Folkestone Dad and former local chef, Ken South, got a shock wake-up call last year when he was diagnosed with Type 2 diabetes.
In March last year, 50-year old Ken was advised by a Diabetes Specialist Nurse at his local clinic that he risked serious complications unless he lost a significant amount of weight. He was 18 stone.
The thunderbolt struck - I had to change my lifestyle
Ken said: “I went home after my diagnosis and immediately started on the tablets – six a day every day. It was a shock for me and the family. My son, Charlie, was very upset watching me taking all these tablets and he was convinced I was going to die. At that moment, the thunderbolt struck and I knew I had to change my lifestyle – for my family’s sake. So that’s exactly what I did. I lost five stone in ten months. More than a sack of potatoes in weight. That’s a lot of spuds! And now, amazingly, because I’ve lost so much weight I am tablet free!”
Type 2 diabetes is a serious, lifelong condition where your blood glucose level is too high. This is because your body doesn't make enough insulin or the insulin doesn't work properly. People with diabetes should always follow their GP’s advice and guidance on diet and exercise.
Changing 50 years of bad habits was hard
Ken said: “Changing 50 years of bad habits was hard. Eating healthy became my obsession and I consulted many different resources including Diabetes UK’s website. Then, I discovered cycling and that really changed my life. I had hated cycling or should I say pushing! Charlie and my wife Claire would often go for cycle rides whilst I sat at home but I had always secretly loved the idea of cycling and discovering new places. So I started following them and after I had had enough I would turn around and head home. However over the weeks my stamina improved and eventually we were all heading home together. It’s helped us bond as a family. I cycle everyday now and have created a lot of local different trails. The summer holidays saw us driving to Wales with our bikes and we went on our first ever mountain bike holiday.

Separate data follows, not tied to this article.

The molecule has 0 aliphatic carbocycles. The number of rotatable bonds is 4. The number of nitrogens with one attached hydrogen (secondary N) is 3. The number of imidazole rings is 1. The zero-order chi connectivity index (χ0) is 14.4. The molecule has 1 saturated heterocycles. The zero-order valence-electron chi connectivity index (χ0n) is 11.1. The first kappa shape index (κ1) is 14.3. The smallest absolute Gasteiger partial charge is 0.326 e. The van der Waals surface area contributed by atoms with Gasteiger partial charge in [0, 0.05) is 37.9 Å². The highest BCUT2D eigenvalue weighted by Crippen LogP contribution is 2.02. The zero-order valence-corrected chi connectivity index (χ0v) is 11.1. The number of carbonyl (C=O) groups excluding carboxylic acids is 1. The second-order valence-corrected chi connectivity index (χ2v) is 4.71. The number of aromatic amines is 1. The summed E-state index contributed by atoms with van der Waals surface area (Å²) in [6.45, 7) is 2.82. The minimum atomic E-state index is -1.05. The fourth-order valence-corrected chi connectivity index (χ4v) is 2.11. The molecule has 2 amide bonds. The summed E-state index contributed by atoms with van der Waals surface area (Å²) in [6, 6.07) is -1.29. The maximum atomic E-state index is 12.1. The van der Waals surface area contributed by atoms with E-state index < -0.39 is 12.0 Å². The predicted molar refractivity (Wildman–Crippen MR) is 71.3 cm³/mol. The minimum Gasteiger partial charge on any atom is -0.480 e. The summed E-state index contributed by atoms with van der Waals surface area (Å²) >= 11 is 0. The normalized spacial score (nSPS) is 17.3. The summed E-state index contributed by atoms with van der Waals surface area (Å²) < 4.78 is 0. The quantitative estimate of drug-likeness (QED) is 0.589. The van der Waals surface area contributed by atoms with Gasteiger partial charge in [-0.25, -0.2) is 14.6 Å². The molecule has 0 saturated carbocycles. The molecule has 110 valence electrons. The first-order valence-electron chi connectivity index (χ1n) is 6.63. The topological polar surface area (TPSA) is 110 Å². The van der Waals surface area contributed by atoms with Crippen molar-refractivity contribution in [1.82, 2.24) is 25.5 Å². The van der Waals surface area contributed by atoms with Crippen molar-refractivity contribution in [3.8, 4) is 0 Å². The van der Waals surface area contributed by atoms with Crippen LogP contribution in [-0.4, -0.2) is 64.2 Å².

Get serious about diabetes - it's a serious condition
“My friends and neighbours still can’t believe the transformation – I go to the park and I’m constantly having to reintroduce myself to people as Ken! My advice to people newly diagnosed with Type 2 diabetes is simple: Get serious about Diabetes – it’s a serious condition. Change your lifestyle, find something you enjoy and work hard at it. If I can do it, you can too. The reward is incredible. For me, it was seeing my son’s face light up when I told him I was off the tablets!”
Matt Hopkins, Improving Care Manager for Diabetes UK in Kent, said: “Ken’s story is incredible. He’s done such an amazing job. His story should inspire us all to get out there, eat healthy and get active. Simple lifestyle changes such as eating a balanced diet, eating more fruit and vegetables and getting more exercise are an important part of managing all types of diabetes and can reduce the risk of serious long term complications such as blindness, amputations and even early death.”